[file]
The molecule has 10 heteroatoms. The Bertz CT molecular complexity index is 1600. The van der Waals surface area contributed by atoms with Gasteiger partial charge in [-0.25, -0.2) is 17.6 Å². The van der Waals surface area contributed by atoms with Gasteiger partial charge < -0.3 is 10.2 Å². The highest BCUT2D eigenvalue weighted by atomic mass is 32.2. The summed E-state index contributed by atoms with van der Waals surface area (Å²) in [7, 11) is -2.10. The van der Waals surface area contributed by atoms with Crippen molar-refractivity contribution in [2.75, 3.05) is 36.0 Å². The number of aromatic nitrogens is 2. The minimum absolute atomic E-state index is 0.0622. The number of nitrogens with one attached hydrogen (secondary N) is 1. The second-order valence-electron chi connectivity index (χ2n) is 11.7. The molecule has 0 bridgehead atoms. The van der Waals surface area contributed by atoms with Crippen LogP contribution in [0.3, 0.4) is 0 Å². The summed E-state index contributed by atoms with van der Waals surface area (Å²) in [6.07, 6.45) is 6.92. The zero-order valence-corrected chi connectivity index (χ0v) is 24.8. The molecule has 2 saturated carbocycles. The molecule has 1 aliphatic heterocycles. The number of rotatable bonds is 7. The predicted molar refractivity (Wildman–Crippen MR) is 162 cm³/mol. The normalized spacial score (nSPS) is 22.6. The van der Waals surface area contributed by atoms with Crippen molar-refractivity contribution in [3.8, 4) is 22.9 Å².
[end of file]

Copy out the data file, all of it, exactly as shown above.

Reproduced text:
The molecule has 10 heteroatoms. The Bertz CT molecular complexity index is 1600. The van der Waals surface area contributed by atoms with Gasteiger partial charge in [-0.25, -0.2) is 17.6 Å². The van der Waals surface area contributed by atoms with Gasteiger partial charge < -0.3 is 10.2 Å². The highest BCUT2D eigenvalue weighted by atomic mass is 32.2. The summed E-state index contributed by atoms with van der Waals surface area (Å²) in [7, 11) is -2.10. The van der Waals surface area contributed by atoms with Crippen molar-refractivity contribution in [2.75, 3.05) is 36.0 Å². The number of aromatic nitrogens is 2. The minimum absolute atomic E-state index is 0.0622. The number of nitrogens with one attached hydrogen (secondary N) is 1. The second-order valence-electron chi connectivity index (χ2n) is 11.7. The molecule has 0 bridgehead atoms. The van der Waals surface area contributed by atoms with Crippen LogP contribution in [0.3, 0.4) is 0 Å². The summed E-state index contributed by atoms with van der Waals surface area (Å²) in [6.07, 6.45) is 6.92. The zero-order valence-corrected chi connectivity index (χ0v) is 24.8. The molecule has 2 saturated carbocycles. The molecule has 1 aliphatic heterocycles. The number of rotatable bonds is 7. The predicted molar refractivity (Wildman–Crippen MR) is 162 cm³/mol. The normalized spacial score (nSPS) is 22.6. The van der Waals surface area contributed by atoms with Crippen molar-refractivity contribution in [3.8, 4) is 22.9 Å².